GADSDEN, Ala. (WIAT) — After spending eight years as a Marine and traveling to over 30 different countries, Michael Nelson learned how to be strong. After crashing his motorcycle in August 2012, he had to learn how to be even stronger. This time on his own.
Leaving a high school reunion in Gadsden 10 years ago, Nelson made it about one mile down the road before he ran onto loose gravel, lost control and crashed his beloved Kawasaki Drifter.
“My arm went one way and my body went the other, and it tore all the nerves off my spine and cut my neck open,” Nelson said. “[First responders] couldn’t stop the bleeding on my neck and said that I was probably just going to bleed out in the helicopter, but God put his finger on it or something.”
Nelson was airlifted to a hospital in Huntsville, where he spent about a month and a half with a broken back, going in and out of consciousness.
“I don’t remember anything about being there,” Nelson said.
He was transported to a rehab facility in Gadsden where he finally came to. And the first thing he asked about after waking up? His bike.
“I noticed I was laying in the bed and I couldn’t move my right arm, I tried to get up and I couldn’t move my legs or anything. I seen a wheelchair over in the corner and I’m like ‘oh, crap,’ I hope my motorcycle is okay,” said Nelson.
Doctors at the facility told Michael that an MRI scan had determined that all the nerves on his right side had been severed. The nerves in his arm, they said, had been completely severed and virtually had no chance of growing back.
The whole right side of his body was paralyzed. He was told that he would probably never walk again.
That meant that he wouldn’t be able to do the things he loved, like riding horses or participating in the Barbarian Challenge, a race full of obstacles held at Noccalula Falls every year. Nelson had participated for the first time a year before the accident and planned on training to win the competition the next year.
Shocked, hurt, but thankful to be alive, Nelson spent time at the facility wheelchair-bound, learning how to accomplish everyday tasks by using the left side of his body.
Being unable to do things without assistance put Nelson in a bad place mentally, but once he remembered that he was “trained to improvise, adapt, and overcome every situation life threw at him,” things changed.
“I guess the Marine in me told myself that I wasn’t going to live like this. I’m going to figure something out,” Nelson said.
He started off by doing tasks that he called “normal, everyday things” like changing the oil in his truck. It was frustrating, but he was eventually able to regain the grip in his right hand without doctors’ help. He also walked with a cane for a while.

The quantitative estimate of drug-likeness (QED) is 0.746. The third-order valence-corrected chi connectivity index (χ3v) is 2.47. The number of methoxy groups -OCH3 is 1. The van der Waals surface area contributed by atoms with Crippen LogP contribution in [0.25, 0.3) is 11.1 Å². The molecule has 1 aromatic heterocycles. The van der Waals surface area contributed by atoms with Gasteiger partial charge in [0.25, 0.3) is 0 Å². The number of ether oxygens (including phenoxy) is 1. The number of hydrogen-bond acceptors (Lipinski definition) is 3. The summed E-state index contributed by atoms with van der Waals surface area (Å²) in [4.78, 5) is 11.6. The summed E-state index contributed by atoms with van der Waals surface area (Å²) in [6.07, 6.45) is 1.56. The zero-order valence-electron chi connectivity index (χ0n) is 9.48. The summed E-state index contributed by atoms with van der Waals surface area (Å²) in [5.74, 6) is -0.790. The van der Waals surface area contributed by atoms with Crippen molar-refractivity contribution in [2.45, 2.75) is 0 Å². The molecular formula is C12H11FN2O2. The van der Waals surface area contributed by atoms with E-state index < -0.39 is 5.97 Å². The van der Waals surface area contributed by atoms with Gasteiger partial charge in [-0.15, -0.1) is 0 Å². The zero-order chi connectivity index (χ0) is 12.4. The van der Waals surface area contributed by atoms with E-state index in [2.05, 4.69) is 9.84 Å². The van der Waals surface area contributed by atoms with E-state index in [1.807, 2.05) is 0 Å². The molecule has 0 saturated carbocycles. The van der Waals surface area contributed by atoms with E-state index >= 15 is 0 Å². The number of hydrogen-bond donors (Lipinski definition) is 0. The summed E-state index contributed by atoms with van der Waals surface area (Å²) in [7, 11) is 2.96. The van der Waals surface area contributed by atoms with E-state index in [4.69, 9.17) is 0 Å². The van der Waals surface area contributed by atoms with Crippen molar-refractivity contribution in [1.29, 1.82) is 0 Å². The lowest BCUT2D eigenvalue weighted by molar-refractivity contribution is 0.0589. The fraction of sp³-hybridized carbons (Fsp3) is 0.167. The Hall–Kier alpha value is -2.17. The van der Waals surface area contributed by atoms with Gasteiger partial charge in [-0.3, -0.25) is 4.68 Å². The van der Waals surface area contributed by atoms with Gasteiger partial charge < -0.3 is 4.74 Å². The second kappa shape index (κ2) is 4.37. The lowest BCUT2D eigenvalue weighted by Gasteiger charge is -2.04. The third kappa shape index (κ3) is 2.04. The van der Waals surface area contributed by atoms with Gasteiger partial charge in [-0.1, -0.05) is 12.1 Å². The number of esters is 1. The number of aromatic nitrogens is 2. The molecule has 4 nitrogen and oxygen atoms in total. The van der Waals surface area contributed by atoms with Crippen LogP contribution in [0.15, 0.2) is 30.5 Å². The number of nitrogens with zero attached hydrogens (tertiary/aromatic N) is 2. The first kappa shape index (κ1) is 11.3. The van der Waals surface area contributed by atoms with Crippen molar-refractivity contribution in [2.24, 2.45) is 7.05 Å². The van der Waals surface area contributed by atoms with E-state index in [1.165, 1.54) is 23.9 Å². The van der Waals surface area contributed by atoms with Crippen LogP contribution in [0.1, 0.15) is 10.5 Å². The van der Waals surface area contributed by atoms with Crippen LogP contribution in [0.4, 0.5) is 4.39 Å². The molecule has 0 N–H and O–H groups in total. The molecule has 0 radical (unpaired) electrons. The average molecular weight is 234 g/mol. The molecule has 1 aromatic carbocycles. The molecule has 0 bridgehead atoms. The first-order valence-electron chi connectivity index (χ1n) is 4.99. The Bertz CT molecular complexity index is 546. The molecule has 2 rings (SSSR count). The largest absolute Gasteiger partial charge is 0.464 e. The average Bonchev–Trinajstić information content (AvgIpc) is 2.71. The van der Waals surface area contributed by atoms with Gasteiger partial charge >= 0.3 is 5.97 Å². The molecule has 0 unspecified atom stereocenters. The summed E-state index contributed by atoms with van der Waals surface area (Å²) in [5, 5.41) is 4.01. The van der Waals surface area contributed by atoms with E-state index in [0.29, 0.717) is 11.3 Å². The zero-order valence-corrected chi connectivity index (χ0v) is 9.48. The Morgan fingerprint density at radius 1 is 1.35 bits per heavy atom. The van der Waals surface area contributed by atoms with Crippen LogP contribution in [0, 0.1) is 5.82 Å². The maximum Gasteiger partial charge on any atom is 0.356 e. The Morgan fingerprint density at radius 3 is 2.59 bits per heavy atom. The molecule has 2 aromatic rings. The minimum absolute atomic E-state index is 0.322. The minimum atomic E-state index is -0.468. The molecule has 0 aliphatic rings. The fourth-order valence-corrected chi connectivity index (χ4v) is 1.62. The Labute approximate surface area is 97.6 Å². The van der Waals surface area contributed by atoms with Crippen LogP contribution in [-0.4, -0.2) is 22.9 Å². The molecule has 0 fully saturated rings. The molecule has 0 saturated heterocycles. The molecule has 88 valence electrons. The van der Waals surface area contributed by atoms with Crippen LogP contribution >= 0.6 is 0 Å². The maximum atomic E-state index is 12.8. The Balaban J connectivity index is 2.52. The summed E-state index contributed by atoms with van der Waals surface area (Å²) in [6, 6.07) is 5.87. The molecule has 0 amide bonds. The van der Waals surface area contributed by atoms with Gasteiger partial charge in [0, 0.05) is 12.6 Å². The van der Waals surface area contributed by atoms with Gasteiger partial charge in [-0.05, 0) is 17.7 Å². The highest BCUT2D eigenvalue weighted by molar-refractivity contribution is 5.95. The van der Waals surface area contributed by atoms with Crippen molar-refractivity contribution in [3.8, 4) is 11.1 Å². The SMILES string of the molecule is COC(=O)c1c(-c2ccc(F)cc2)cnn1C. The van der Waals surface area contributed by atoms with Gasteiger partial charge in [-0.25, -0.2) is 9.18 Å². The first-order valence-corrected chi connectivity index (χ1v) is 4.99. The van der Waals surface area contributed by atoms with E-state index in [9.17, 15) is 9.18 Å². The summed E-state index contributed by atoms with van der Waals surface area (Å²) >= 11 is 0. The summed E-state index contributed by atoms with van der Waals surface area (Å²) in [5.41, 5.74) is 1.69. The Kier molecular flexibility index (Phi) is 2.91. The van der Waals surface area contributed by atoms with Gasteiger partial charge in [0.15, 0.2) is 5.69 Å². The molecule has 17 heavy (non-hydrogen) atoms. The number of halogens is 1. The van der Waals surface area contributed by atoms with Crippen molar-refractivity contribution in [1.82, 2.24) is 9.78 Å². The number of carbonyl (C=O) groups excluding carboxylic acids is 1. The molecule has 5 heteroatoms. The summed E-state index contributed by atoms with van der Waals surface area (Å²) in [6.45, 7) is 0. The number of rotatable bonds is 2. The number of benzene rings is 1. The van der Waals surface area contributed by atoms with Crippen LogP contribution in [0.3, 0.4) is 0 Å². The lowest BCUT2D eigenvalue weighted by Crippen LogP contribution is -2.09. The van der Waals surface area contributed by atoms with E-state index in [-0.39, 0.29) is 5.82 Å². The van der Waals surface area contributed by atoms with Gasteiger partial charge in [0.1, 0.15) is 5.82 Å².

June 2013 came around and with only a week to go before the Barbarian Challenge, Michael decided to sign up. He didn’t know how well he was going to do in the competition due to his limited mobility, but he decided to try anyway.
“I made it a point not to skip any obstacles,” Nelson said. “I had to figure out a way to do it without hurting myself too bad.”
The most difficult obstacle for him during the 2012 challenge was the rope climb.
“I knew I had my one good arm and I had got my grip back in my other arm so I jumped on the rope and I pulled myself up with my one strong arm and kind of used my feet to hold it in a place where I could swing my dead arm up above my other hand and at least grab hold,” Nelson said. “And I think that was the biggest thing that I conquered. I mean it was something so simple, just climbing the rope.”
Nelson said that completing the challenge in 2013 gave him the drive to do it annually, even though each year presented its own challenges.
He explained that he wasn’t sure if he was going to be able to compete in this year’s Barbarian Challenge, which took place Saturday, because of physical ailments that stem from the wreck that happened 10 years ago. Still, Nelson decided to get a gym membership and train so that he was able to confidently participate this summer.
When the time came, Nelson rose to the Barbarian Challenge, completing the course for the tenth time. This year, though, there was an added bonus: his fiancée Brittany was waiting for him at the finish line.
Michael Nelson used three things that the Barbarian Challenge officials say are necessary to complete the race: determination, dedication and drive.
After 10 years of work, it was a perfect finish.